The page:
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Do Some Sites Need a Publicity Policy?

Josh Peterson, CEO of the Robot Coop has posted an entry called “Identity: toward an Internet publicity policy�? that has me thinking.

What he is saying, in my view, is that most sites have a privacy policy and that’s all well and good. These policies give members an understanding of how their information is used and protected - what "private" means. But what about a policy that relates what it means to use a site in which everything you do on the site is public by default?

Josh points out that there are a group of new sites, like his 43 things and Flickr, that provide a platform from which members can be *more* public. The public part is the intent- publicity provides a foundation for networking and relationships. The more public you are- the greater your opportunities to network- and the sites encourage it.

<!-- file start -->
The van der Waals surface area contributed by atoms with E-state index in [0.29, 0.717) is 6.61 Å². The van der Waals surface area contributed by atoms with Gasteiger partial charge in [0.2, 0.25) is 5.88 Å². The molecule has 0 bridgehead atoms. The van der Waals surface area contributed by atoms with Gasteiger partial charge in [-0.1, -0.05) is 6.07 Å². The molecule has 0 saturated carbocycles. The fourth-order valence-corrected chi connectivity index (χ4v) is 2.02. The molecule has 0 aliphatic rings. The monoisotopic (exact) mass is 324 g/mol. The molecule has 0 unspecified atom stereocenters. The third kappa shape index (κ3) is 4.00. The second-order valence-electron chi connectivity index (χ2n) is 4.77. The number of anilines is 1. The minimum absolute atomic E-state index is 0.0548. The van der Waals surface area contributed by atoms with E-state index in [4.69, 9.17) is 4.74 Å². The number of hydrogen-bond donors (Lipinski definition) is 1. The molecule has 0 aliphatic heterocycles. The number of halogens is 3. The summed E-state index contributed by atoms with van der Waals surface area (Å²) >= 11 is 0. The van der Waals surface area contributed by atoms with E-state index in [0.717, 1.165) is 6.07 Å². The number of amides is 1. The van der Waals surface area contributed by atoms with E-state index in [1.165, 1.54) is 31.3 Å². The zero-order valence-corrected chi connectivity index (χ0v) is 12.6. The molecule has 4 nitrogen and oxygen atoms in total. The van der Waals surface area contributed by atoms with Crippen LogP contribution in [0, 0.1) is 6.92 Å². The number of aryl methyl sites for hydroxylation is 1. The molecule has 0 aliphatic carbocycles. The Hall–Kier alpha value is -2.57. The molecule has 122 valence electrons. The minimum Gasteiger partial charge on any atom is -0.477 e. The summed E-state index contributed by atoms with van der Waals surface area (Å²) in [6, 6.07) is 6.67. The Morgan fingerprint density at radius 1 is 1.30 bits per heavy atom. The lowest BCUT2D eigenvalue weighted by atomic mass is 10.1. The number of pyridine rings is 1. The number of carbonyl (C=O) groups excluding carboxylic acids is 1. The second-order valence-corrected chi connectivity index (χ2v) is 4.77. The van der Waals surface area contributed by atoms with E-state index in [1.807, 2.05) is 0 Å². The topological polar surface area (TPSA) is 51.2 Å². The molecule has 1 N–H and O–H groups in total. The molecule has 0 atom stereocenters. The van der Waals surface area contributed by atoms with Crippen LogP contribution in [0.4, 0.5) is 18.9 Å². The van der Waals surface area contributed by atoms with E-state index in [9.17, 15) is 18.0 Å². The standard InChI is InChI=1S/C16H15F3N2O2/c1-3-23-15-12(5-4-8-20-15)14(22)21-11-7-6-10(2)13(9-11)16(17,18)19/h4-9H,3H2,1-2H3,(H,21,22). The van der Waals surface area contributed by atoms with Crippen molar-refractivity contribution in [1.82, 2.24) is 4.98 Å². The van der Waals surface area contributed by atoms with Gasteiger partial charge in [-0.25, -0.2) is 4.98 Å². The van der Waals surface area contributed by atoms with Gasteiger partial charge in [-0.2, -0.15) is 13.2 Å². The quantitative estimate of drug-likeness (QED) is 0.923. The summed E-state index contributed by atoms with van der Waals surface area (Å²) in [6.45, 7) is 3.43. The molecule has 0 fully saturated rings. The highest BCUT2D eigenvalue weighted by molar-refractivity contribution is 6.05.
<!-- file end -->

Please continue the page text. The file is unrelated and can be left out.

It's all about publicity:

This pattern can be seen all over Web 2.0. Is there a privacy concern at Meetup, Audioscrobbler or 43 Things – where people can actually meet you in the flesh, learn what you are listening to and even discover your personal goals? I don’t think any of these sites are about privacy – they are about publicity. They are about how when you disclose bits about your personality and interests, you can start to connect with others (in person or virtually) who share common experiences and interests. Part of what is happening on the web today, through folksonomies, blogs, social networks, link sharing and photo sharing are new ways for people to disclose their personalities in public and new ways to develop a digital identity that might augment who we are as people, offline.

Of course, the public sites aren’t for everyone. People concerned about their privacy should steer clear. However, for the people who are unsure of what it means to share information in a truly public forum- should there be a publicity policy that relates the risks and advantages of their participation?

As I commented on his entry, I think there may be an opportunity to define these types of public sites and enable them to share a "publicity policy" that can be used to educate potential members about their participation. Maybe a “public commons policy�? or something similar.

Any steps we can take towards helping people understand the implications of their public participation on the web is a step in the right direction.